I have continued to read through my copy of Profession 2011, today getting into its cluster of articles centered on digital humanities scholarship. One of the articles in that cluster is the work of Jerome McGann, whose book The Textual Condition informs my dissertation; because I am familiar with his work, I was interested in seeing what he released in “On Creating a Usable Future.”
In the article, McGann makes a convincing case that scholars in the humanities need to get involved in digital scholarship, especially since the dominance of print is coming to an end in the near future. We—and I am a scholar in the humanities, so I can use that pronoun—have not done well enough at it yet, “reacting to the rapidly changing scene rather than working to shape policy and exert control over events,” although that is beginning to change (184). The Google Books settlement is presented as a case-in-point example (192). There is much to gain from developing and employing digital resources, and there is a need to adjust the institutional practices of humanities departments to accommodate the valuation and assessment of digital media. Even so, as McGann remarks, there is a need to move beyond the surface-level phenomena that digital media tend to foster: “Social software technologies have a wide-spreading but shallow root system whose most impressive result to date, Wikipedia, illustrates both its capacities and its limits” (187). Substantial scholarship requires substantial engagement, even in digital media, and it will be the task of those in the humanities to foster that engagement.
As he discusses his points, McGann makes several particularly pithy comments. For one, he remarks that “Book culture will not go extinct: human memory is too closely bound to it” (185); if he is correct, then it will be a relief to such bibliophiles as myself. For another, he relates “the belief, long held by the university community, that innovative research would drive effective and innovative pedagogy” (189). It is in no small part due to the need for that innovation that some of the protections of tenure were set up; despite the complaints people have against it, the freedom from fear of reprisal for sincerely and ethically undertaking otherwise unpopular research is necessary to the advancement of human knowledge about the world and about ourselves. The latter is one of the purposes of the humanities, and people are not always pleasant, so that what the study of us reveals is not like to be.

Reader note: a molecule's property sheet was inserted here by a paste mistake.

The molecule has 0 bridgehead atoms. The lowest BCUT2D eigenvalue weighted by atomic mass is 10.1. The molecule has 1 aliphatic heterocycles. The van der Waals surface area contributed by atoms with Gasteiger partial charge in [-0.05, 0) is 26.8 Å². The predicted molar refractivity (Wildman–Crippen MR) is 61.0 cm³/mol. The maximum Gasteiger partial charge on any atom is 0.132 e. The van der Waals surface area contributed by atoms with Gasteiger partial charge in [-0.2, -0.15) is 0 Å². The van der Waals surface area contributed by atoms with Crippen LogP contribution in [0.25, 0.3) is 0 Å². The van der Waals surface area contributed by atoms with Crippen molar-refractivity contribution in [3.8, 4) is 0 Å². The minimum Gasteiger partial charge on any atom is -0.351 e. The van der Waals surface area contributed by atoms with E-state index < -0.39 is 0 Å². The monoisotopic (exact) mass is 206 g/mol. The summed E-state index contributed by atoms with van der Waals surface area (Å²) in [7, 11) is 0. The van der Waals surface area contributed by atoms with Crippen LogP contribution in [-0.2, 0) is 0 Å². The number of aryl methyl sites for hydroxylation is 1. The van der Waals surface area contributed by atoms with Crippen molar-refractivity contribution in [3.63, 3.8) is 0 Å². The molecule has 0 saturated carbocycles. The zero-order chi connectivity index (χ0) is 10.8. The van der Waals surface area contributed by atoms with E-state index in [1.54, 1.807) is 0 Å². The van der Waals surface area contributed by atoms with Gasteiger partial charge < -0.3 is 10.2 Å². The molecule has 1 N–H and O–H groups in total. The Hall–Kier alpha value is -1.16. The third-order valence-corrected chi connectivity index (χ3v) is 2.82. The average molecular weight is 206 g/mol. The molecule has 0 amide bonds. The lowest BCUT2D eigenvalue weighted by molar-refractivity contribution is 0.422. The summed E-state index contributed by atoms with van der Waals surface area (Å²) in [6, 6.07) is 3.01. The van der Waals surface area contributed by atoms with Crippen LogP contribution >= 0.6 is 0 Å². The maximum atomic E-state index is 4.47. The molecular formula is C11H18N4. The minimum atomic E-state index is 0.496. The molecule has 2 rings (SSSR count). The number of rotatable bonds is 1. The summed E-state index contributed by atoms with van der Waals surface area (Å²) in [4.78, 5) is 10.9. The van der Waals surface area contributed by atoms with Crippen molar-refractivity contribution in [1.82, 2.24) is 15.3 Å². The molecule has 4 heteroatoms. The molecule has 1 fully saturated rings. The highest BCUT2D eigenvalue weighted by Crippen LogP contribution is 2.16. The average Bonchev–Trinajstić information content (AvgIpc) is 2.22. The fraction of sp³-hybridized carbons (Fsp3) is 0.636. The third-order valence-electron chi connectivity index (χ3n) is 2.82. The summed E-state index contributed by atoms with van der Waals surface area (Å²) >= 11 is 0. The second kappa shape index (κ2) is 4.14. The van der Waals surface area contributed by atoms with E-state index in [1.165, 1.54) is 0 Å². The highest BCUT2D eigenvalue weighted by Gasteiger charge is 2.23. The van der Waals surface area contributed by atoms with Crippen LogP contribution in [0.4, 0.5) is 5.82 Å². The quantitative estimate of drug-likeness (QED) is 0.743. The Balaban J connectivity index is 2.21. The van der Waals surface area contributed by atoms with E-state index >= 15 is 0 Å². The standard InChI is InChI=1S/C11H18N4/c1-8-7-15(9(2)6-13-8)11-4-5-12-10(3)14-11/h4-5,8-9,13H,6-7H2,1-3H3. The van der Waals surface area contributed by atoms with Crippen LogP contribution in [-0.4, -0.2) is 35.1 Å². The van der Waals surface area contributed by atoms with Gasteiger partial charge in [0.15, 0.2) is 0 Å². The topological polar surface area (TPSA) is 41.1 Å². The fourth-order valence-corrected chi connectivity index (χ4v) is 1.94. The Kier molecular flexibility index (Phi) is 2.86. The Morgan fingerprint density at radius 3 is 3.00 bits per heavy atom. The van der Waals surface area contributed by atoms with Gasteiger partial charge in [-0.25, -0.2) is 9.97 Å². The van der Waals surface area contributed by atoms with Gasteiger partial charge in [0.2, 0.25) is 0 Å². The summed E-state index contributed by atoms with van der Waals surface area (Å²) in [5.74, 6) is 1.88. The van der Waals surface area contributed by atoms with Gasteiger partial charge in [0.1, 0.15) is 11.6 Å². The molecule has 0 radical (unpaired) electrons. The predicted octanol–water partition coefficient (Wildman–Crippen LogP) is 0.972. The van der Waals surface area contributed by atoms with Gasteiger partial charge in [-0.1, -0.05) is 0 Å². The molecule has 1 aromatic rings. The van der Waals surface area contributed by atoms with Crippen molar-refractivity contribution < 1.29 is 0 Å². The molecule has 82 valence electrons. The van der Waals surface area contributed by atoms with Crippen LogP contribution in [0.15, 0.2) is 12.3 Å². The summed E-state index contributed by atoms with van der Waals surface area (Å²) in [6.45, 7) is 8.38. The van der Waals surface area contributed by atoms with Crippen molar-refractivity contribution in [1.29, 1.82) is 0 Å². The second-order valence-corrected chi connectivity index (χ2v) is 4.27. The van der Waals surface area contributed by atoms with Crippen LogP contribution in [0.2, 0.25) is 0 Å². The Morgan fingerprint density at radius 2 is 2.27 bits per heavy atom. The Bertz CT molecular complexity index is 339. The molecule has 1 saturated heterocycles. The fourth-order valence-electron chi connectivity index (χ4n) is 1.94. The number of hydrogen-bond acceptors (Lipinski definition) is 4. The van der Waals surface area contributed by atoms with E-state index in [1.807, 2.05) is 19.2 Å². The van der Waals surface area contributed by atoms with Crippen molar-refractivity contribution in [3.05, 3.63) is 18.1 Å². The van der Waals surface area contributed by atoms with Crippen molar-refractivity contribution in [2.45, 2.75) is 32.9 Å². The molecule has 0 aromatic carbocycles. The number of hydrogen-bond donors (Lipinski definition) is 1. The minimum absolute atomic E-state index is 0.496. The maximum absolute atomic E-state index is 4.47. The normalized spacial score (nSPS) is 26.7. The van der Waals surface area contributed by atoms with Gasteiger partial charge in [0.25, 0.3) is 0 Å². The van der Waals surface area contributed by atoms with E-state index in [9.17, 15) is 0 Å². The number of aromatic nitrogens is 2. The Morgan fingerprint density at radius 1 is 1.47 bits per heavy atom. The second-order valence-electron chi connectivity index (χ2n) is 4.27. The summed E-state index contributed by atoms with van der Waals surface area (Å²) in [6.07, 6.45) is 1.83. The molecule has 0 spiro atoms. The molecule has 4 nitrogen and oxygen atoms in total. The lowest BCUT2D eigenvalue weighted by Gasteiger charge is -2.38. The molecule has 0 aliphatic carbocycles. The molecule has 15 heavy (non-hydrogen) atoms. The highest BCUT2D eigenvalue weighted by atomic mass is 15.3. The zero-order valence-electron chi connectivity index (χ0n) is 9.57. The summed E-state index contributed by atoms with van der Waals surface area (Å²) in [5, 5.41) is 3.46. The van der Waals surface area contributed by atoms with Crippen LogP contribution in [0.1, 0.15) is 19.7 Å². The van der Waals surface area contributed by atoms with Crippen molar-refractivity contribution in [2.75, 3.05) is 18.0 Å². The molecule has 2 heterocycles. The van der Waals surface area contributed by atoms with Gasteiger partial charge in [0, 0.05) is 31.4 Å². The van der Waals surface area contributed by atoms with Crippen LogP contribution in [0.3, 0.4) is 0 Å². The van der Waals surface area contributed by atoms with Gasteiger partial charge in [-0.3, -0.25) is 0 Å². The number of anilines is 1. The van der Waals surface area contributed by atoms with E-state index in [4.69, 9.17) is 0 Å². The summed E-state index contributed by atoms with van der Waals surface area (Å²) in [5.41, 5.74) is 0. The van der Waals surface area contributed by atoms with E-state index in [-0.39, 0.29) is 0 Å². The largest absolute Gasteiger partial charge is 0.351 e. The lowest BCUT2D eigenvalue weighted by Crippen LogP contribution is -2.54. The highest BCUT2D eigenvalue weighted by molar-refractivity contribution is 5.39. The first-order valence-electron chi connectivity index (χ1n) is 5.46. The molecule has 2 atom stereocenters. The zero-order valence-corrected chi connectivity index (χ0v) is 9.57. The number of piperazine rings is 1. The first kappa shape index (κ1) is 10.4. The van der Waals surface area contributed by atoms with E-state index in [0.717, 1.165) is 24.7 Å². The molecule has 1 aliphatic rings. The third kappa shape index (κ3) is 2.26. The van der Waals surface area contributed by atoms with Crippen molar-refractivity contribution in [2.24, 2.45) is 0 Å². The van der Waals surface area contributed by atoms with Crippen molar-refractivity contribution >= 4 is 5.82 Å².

Related is the idea “that a usable future is a function of a usable past” (187). To paraphrase McGann, the humanities work to create an inclusive and reliable cultural record which scholars can augment through the exercise of their disciplines (185). We have to have knowledge of who and what we were to understand fully who and what we are. Both have to be in place for us to have any hope of conceiving of who and what we will be, or even if there will be a “we” for us to be. And what is “we,” anyway?
Digital technologies can be put to the ends of the humanities, certainly, but much needs to be done. McGann remarks that the resources currently available are all too often left at the peripheries of scholarly endeavor (190). More needs to be done to integrate them. I have made a start on doing so; although my dissertation is largely on a traditional model, it makes free use of digital materials. And in my non-dissertation writings, many of which I at least like to pretend are of a somewhat scholarly nature, I try to link to relevant materials (as herein). In addition, I know of people who do quite a bit of scholarship electronically, such as HASTAC. Perhaps if more of us do it, the study of the humanities can move in a direction that will help to redeem it from the onus under which it is currently operating. And something needs to be done, certainly, lest the whole enterprise die.
McGann, Jerome. “On Creating a Usable Future.” Profession 2011(2011): 182-95. Print.